Contractor charged with fraud; previously featured by Problem Solvers

KALAMAZOO COUNTY, Mich. -- Builder Mark Boyer is accused of stealing thousands of dollars from a family in Schoolcraft after contracting to build a home addition in 2016.

"He's charged with larceny by false pretenses and also contractor fraud and not having a contractor's license which is required in the State of Michigan," Bryan Campbell, Schoolcraft's police chief explained.

The chief said Boyer never started the $20,000 job, never pulled permits, never purchased materials and that the $20,000 is unaccounted for. Police said the time delay and further research pushed the family to their limit.

"They just determined that they no longer wanted to proceed, asked for their money back, and of course, that didn't happen and that's of course how we ended up getting involved," Campbell said.

Vicksburg resident Shellie Harrison spoke with the FOX 17 Problem Solvers about her ordeal with Boyer back in September 2016. We caught up with her today to discuss the charges.

"I'm glad he finally got what was due to him," Harrison said.

She added, "I'm not the only person. There are several other people that have contacted me that he's done the same thing to."

The investigation led police to the FOX 17 Problem Solvers story that featured Harrison. She said authorities contacted her during their current investigation involving Boyer and the Schoolcraft case.

In Harrison's case, Boyer also failed to pull a permit for a deck he built. After building officials took notice, he then allegedly pulled the permit using someone else's name and without their permission.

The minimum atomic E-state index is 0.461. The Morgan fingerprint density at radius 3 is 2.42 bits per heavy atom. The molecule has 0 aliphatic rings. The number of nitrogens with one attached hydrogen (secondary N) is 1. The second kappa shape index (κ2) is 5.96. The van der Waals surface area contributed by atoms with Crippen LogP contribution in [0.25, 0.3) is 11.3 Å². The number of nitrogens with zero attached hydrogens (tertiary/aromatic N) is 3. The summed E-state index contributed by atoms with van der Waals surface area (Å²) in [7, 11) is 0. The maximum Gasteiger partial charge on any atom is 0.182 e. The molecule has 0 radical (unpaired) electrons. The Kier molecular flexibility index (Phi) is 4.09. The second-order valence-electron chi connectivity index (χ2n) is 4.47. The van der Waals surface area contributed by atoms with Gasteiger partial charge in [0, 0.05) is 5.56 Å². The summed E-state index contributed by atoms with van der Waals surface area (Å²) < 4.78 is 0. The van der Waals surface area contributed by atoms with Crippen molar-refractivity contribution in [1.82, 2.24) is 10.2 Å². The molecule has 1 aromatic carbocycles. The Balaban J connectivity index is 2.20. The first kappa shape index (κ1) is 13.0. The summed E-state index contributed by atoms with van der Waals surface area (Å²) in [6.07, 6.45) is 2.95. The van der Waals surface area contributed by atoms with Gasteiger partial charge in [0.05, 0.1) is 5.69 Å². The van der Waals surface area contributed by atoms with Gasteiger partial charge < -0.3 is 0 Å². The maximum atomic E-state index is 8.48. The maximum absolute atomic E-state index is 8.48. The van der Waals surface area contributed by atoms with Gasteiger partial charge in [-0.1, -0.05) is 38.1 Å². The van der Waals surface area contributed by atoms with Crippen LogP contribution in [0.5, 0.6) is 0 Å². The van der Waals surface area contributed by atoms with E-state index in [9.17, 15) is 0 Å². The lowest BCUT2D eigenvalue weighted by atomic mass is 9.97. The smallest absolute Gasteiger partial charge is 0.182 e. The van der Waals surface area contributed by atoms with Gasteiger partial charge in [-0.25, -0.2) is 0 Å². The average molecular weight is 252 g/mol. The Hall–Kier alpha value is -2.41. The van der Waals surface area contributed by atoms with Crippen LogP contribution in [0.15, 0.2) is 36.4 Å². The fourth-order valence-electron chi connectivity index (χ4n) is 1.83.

Harrison also said Boyer dragged his feet on the project, despite being paid $4,000 upfront for a $6,500. She never got her money back, but she did get her work finished after hiring a new contractor to complete the job. Her story also alerted the public about Boyer and other victims subsequently reached out.

Harrison said the new contractor "completed all of this in three days. Mark worked for three months and didn't do hardly anything and what work he did do was not up to code."

Chief Campbell said, "Once this whole issue is completed, one of the hopes is that he actually becomes a licensed contractor to do the work and then hopefully other things will fall in line for him as far as the way he does his work. But that's kind of down the road."

Boyer faces up to 10 years in prison if convicted.

When hiring a contractor, check to make sure they are licensed, bonded and insured. Also check out the Better Business Bureau's advice here on how to choose a contractor.

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